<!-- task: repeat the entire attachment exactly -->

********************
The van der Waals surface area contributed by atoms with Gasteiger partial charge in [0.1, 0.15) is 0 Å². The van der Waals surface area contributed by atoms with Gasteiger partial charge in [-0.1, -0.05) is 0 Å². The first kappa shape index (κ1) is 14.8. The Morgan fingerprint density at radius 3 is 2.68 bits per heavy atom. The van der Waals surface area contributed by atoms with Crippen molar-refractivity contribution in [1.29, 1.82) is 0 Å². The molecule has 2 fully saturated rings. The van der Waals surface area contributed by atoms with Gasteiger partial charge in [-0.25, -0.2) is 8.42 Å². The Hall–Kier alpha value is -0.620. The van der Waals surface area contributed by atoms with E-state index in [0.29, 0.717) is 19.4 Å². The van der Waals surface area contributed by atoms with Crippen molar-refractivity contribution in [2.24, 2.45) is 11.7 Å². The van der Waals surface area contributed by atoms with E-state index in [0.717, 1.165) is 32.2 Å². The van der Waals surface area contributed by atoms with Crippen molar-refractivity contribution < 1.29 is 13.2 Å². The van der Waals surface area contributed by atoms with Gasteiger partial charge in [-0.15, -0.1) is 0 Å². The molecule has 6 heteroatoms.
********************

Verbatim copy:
The van der Waals surface area contributed by atoms with Gasteiger partial charge in [0.1, 0.15) is 0 Å². The van der Waals surface area contributed by atoms with Gasteiger partial charge in [-0.1, -0.05) is 0 Å². The first kappa shape index (κ1) is 14.8. The Morgan fingerprint density at radius 3 is 2.68 bits per heavy atom. The van der Waals surface area contributed by atoms with Crippen molar-refractivity contribution in [1.29, 1.82) is 0 Å². The molecule has 2 fully saturated rings. The van der Waals surface area contributed by atoms with Gasteiger partial charge in [-0.25, -0.2) is 8.42 Å². The Hall–Kier alpha value is -0.620. The van der Waals surface area contributed by atoms with E-state index in [0.29, 0.717) is 19.4 Å². The van der Waals surface area contributed by atoms with Crippen molar-refractivity contribution in [2.24, 2.45) is 11.7 Å². The van der Waals surface area contributed by atoms with E-state index in [0.717, 1.165) is 32.2 Å². The van der Waals surface area contributed by atoms with Crippen molar-refractivity contribution < 1.29 is 13.2 Å². The van der Waals surface area contributed by atoms with Gasteiger partial charge in [-0.15, -0.1) is 0 Å². The molecule has 6 heteroatoms.